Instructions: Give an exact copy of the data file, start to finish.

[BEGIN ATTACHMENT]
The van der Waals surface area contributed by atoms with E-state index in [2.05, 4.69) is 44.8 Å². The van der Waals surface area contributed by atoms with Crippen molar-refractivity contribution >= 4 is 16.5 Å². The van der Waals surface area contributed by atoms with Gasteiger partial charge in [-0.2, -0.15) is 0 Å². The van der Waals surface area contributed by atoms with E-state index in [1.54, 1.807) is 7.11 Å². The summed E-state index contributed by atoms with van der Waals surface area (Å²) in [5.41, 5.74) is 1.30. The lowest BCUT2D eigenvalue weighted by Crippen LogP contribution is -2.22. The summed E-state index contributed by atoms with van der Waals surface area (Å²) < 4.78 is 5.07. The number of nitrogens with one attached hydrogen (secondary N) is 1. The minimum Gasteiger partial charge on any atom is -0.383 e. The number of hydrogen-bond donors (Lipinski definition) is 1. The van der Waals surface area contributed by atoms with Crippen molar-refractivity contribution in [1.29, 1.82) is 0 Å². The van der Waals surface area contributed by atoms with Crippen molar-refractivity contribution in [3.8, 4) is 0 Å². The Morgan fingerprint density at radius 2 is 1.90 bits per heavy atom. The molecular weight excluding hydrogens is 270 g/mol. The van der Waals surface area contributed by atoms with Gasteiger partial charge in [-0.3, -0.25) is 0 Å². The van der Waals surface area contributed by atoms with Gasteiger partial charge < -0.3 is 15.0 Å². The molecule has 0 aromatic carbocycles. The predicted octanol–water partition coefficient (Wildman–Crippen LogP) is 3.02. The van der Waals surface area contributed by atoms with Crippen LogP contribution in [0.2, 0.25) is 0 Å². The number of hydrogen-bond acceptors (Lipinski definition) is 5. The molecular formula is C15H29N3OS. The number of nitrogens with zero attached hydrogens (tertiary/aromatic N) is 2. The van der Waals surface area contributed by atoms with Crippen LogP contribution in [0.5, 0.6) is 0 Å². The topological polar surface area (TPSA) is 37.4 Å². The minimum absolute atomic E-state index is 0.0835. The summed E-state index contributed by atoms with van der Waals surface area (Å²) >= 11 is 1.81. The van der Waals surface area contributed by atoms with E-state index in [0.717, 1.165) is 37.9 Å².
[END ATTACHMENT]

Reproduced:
The van der Waals surface area contributed by atoms with E-state index in [2.05, 4.69) is 44.8 Å². The van der Waals surface area contributed by atoms with Crippen molar-refractivity contribution >= 4 is 16.5 Å². The van der Waals surface area contributed by atoms with Gasteiger partial charge in [-0.2, -0.15) is 0 Å². The van der Waals surface area contributed by atoms with E-state index in [1.54, 1.807) is 7.11 Å². The summed E-state index contributed by atoms with van der Waals surface area (Å²) in [5.41, 5.74) is 1.30. The lowest BCUT2D eigenvalue weighted by Crippen LogP contribution is -2.22. The summed E-state index contributed by atoms with van der Waals surface area (Å²) < 4.78 is 5.07. The number of nitrogens with one attached hydrogen (secondary N) is 1. The minimum Gasteiger partial charge on any atom is -0.383 e. The number of hydrogen-bond donors (Lipinski definition) is 1. The van der Waals surface area contributed by atoms with Crippen molar-refractivity contribution in [1.29, 1.82) is 0 Å². The van der Waals surface area contributed by atoms with Crippen molar-refractivity contribution in [3.8, 4) is 0 Å². The Morgan fingerprint density at radius 2 is 1.90 bits per heavy atom. The molecular weight excluding hydrogens is 270 g/mol. The van der Waals surface area contributed by atoms with Gasteiger partial charge in [-0.3, -0.25) is 0 Å². The van der Waals surface area contributed by atoms with Gasteiger partial charge < -0.3 is 15.0 Å². The molecule has 0 aromatic carbocycles. The predicted octanol–water partition coefficient (Wildman–Crippen LogP) is 3.02. The van der Waals surface area contributed by atoms with Crippen LogP contribution in [0.2, 0.25) is 0 Å². The number of hydrogen-bond acceptors (Lipinski definition) is 5. The molecular formula is C15H29N3OS. The number of nitrogens with zero attached hydrogens (tertiary/aromatic N) is 2. The van der Waals surface area contributed by atoms with Crippen LogP contribution in [0.5, 0.6) is 0 Å². The topological polar surface area (TPSA) is 37.4 Å². The minimum absolute atomic E-state index is 0.0835. The summed E-state index contributed by atoms with van der Waals surface area (Å²) >= 11 is 1.81. The van der Waals surface area contributed by atoms with E-state index in [0.717, 1.165) is 37.9 Å².